Is It Time to Retool?

By Randy Radtke posted 01-03-2018 10:39

  
Ensuring You Reap the Rewards of Your Laundry’s Recent Refresh

[This is the third of a three-part series examining the key factors to consider when retooling a self-service laundry.]

All of the homework is done. You have selected the best distributor partner and equipment brand, which you hope will deliver the most profitable results. The equipment order and financing are in place. All that’s left is to complete the store updates, get that equipment installed and start tallying the turns.

Often, retool work is completed in the summer months, since this is typically a slower time for vended laundries. Many owners also will choose to complete much of the design and décor work themselves to stay on budget.

“Most of the owners we work with on retools act as their own general contractor in taking care of the store improvements,” said Craig Dakauskas, president of Commercial and Coin Laundry Equipment Co., headquartered in Gulf Breeze, Fla. That work also is normally done before the new equipment is installed.

As with anything related to a store retool, install time is a reflection of the quality of the distribution partner you have selected. Most installs can be completed in a few days, while a one-man-type distributor may take significantly longer.

“Obviously, once the decision is made to upgrade a store, the goal is to get new equipment online as quickly as possible,” said Jim Rosenthal, North American sales manager for Speed Queen. “This is another consideration owners should have in selecting a distributor partner for a project. Long lead times on equipment or long install periods might be indicators you’ve selected the wrong partner.”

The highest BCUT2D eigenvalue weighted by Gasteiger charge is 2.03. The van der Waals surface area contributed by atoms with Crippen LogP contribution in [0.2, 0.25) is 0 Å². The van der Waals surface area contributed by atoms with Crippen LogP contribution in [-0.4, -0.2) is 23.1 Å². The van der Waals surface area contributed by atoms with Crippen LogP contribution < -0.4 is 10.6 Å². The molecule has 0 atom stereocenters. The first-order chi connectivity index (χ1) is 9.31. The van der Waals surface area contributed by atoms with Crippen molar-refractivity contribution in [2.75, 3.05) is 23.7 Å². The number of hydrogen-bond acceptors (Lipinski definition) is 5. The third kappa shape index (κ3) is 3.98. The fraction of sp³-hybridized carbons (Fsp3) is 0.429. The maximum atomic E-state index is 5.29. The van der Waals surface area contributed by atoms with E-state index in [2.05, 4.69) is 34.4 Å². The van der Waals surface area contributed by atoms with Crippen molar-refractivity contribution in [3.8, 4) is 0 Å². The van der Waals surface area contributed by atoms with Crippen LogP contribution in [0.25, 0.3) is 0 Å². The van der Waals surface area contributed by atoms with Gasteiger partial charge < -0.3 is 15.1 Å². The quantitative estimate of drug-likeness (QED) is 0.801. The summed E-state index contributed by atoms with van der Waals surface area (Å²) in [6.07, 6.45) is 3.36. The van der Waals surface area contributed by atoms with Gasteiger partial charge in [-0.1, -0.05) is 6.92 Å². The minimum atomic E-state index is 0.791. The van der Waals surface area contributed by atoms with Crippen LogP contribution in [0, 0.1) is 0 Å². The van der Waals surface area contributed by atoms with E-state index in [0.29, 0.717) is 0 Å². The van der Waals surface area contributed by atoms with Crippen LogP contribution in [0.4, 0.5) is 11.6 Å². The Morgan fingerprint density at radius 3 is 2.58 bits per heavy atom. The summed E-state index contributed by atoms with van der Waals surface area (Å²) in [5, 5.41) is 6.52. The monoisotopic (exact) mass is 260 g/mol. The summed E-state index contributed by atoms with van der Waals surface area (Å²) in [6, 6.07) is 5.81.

Thoughts on Pricing and Payment

With all of the changes owners may make when retooling their laundries, they need to consider one more thing before turning on the “Open” sign. They must have a plan for pricing. The laundry industry has gone from matching competitor pricing down the street to recognizing that not all stores provide the same service.

Roy Narvaez is one of those owners who knows that his laundry retools have given customers more than just high quality commercial washers and dryers. He bought his first store in Huntington Park, Calif., in 2011 and slowly started replacing the dated equipment, setting the stage for the same approach at his second store in Downey, Calif.

“Why should I be the same price as the cheap store [in my market]?” Narvaez said, adding that he is generally a quarter more than competitors. “I always want to be ahead of the game.”

As owners embrace a higher price point for the higher level of service they provide, there’s also data to show that consumers are willing to pay a little more for a better overall laundry experience.

According to a Coin Laundry Association white paper – entitled “Deciding When to Replace Laundry Equipment” – customers will pay 10 percent to 20 percent more for updated equipment.